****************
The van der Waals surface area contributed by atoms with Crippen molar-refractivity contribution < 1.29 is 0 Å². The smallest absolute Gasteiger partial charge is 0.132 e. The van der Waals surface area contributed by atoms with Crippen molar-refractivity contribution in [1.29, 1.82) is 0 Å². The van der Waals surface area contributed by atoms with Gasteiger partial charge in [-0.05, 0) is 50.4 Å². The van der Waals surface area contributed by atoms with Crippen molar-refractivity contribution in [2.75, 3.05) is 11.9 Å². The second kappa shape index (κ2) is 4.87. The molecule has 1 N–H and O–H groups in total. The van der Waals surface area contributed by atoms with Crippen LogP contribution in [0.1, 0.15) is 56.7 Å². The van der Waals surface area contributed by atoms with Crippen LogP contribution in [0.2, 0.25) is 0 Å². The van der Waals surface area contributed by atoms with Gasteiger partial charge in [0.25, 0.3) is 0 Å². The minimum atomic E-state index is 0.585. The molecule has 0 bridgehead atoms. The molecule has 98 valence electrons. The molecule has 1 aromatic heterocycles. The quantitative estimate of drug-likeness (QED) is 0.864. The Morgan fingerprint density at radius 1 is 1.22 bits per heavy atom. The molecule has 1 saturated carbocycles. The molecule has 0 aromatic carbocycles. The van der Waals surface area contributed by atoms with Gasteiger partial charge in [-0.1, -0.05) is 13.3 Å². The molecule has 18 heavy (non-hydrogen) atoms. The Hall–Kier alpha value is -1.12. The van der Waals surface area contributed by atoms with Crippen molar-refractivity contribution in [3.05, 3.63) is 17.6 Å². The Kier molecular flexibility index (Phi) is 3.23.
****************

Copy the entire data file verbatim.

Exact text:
The van der Waals surface area contributed by atoms with Crippen molar-refractivity contribution < 1.29 is 0 Å². The smallest absolute Gasteiger partial charge is 0.132 e. The van der Waals surface area contributed by atoms with Crippen molar-refractivity contribution in [1.29, 1.82) is 0 Å². The van der Waals surface area contributed by atoms with Gasteiger partial charge in [-0.05, 0) is 50.4 Å². The van der Waals surface area contributed by atoms with Crippen molar-refractivity contribution in [2.75, 3.05) is 11.9 Å². The second kappa shape index (κ2) is 4.87. The molecule has 1 N–H and O–H groups in total. The van der Waals surface area contributed by atoms with Crippen LogP contribution in [0.1, 0.15) is 56.7 Å². The van der Waals surface area contributed by atoms with Crippen LogP contribution in [0.2, 0.25) is 0 Å². The van der Waals surface area contributed by atoms with Gasteiger partial charge in [0.25, 0.3) is 0 Å². The minimum atomic E-state index is 0.585. The molecule has 0 bridgehead atoms. The molecule has 98 valence electrons. The molecule has 1 aromatic heterocycles. The quantitative estimate of drug-likeness (QED) is 0.864. The Morgan fingerprint density at radius 1 is 1.22 bits per heavy atom. The molecule has 1 saturated carbocycles. The molecule has 0 aromatic carbocycles. The van der Waals surface area contributed by atoms with Gasteiger partial charge in [-0.1, -0.05) is 13.3 Å². The molecule has 18 heavy (non-hydrogen) atoms. The Hall–Kier alpha value is -1.12. The van der Waals surface area contributed by atoms with Crippen molar-refractivity contribution in [3.05, 3.63) is 17.6 Å². The Kier molecular flexibility index (Phi) is 3.23.